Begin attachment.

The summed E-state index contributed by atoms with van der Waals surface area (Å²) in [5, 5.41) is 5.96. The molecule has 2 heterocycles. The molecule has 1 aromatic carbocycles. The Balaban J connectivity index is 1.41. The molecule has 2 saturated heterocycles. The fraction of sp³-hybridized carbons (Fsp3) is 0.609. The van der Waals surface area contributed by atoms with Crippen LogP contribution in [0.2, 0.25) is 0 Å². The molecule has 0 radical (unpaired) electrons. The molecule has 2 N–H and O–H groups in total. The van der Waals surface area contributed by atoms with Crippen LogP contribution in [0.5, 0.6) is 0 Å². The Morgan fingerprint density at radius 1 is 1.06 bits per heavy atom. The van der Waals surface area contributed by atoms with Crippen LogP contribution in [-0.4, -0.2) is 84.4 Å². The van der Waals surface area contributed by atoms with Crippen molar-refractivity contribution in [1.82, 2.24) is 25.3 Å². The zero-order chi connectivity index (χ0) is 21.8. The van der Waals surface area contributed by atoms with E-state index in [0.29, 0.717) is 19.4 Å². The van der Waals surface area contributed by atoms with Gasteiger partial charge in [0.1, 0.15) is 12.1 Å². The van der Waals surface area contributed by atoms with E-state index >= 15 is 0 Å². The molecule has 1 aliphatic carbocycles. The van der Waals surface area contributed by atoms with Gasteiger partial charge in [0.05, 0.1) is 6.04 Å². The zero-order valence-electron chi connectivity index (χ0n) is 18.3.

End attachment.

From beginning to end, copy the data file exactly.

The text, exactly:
The summed E-state index contributed by atoms with van der Waals surface area (Å²) in [5, 5.41) is 5.96. The molecule has 2 heterocycles. The molecule has 1 aromatic carbocycles. The Balaban J connectivity index is 1.41. The molecule has 2 saturated heterocycles. The fraction of sp³-hybridized carbons (Fsp3) is 0.609. The van der Waals surface area contributed by atoms with Crippen LogP contribution in [0.2, 0.25) is 0 Å². The molecule has 0 radical (unpaired) electrons. The molecule has 2 N–H and O–H groups in total. The van der Waals surface area contributed by atoms with Crippen LogP contribution in [0.5, 0.6) is 0 Å². The Morgan fingerprint density at radius 1 is 1.06 bits per heavy atom. The van der Waals surface area contributed by atoms with Crippen LogP contribution in [-0.4, -0.2) is 84.4 Å². The van der Waals surface area contributed by atoms with Crippen molar-refractivity contribution in [1.82, 2.24) is 25.3 Å². The zero-order chi connectivity index (χ0) is 21.8. The van der Waals surface area contributed by atoms with E-state index in [0.29, 0.717) is 19.4 Å². The van der Waals surface area contributed by atoms with Gasteiger partial charge in [0.1, 0.15) is 12.1 Å². The van der Waals surface area contributed by atoms with E-state index >= 15 is 0 Å². The molecule has 1 aliphatic carbocycles. The van der Waals surface area contributed by atoms with Gasteiger partial charge in [0.05, 0.1) is 6.04 Å². The zero-order valence-electron chi connectivity index (χ0n) is 18.3.